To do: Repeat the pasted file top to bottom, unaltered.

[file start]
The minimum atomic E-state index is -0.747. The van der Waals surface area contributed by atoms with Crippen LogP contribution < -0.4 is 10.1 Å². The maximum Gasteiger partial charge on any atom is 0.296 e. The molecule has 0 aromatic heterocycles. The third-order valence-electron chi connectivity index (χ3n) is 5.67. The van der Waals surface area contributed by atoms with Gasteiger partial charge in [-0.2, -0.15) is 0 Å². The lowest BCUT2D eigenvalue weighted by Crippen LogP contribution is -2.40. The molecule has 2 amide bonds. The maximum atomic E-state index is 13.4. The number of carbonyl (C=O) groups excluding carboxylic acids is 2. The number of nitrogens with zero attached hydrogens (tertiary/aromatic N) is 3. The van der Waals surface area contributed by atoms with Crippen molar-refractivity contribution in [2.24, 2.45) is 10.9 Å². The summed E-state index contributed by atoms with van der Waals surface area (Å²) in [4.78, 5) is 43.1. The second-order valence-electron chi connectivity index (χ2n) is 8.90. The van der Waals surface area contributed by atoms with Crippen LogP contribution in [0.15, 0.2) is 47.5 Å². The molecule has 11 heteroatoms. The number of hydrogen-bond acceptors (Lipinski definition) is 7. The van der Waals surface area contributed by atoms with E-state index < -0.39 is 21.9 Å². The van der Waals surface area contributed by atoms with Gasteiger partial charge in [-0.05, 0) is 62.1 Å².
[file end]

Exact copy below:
The minimum atomic E-state index is -0.747. The van der Waals surface area contributed by atoms with Crippen LogP contribution < -0.4 is 10.1 Å². The maximum Gasteiger partial charge on any atom is 0.296 e. The molecule has 0 aromatic heterocycles. The third-order valence-electron chi connectivity index (χ3n) is 5.67. The van der Waals surface area contributed by atoms with Gasteiger partial charge in [-0.2, -0.15) is 0 Å². The lowest BCUT2D eigenvalue weighted by Crippen LogP contribution is -2.40. The molecule has 2 amide bonds. The maximum atomic E-state index is 13.4. The number of carbonyl (C=O) groups excluding carboxylic acids is 2. The number of nitrogens with zero attached hydrogens (tertiary/aromatic N) is 3. The van der Waals surface area contributed by atoms with Crippen molar-refractivity contribution in [2.24, 2.45) is 10.9 Å². The summed E-state index contributed by atoms with van der Waals surface area (Å²) in [4.78, 5) is 43.1. The second-order valence-electron chi connectivity index (χ2n) is 8.90. The van der Waals surface area contributed by atoms with Crippen LogP contribution in [0.15, 0.2) is 47.5 Å². The molecule has 11 heteroatoms. The number of hydrogen-bond acceptors (Lipinski definition) is 7. The van der Waals surface area contributed by atoms with E-state index < -0.39 is 21.9 Å². The van der Waals surface area contributed by atoms with Gasteiger partial charge in [-0.05, 0) is 62.1 Å².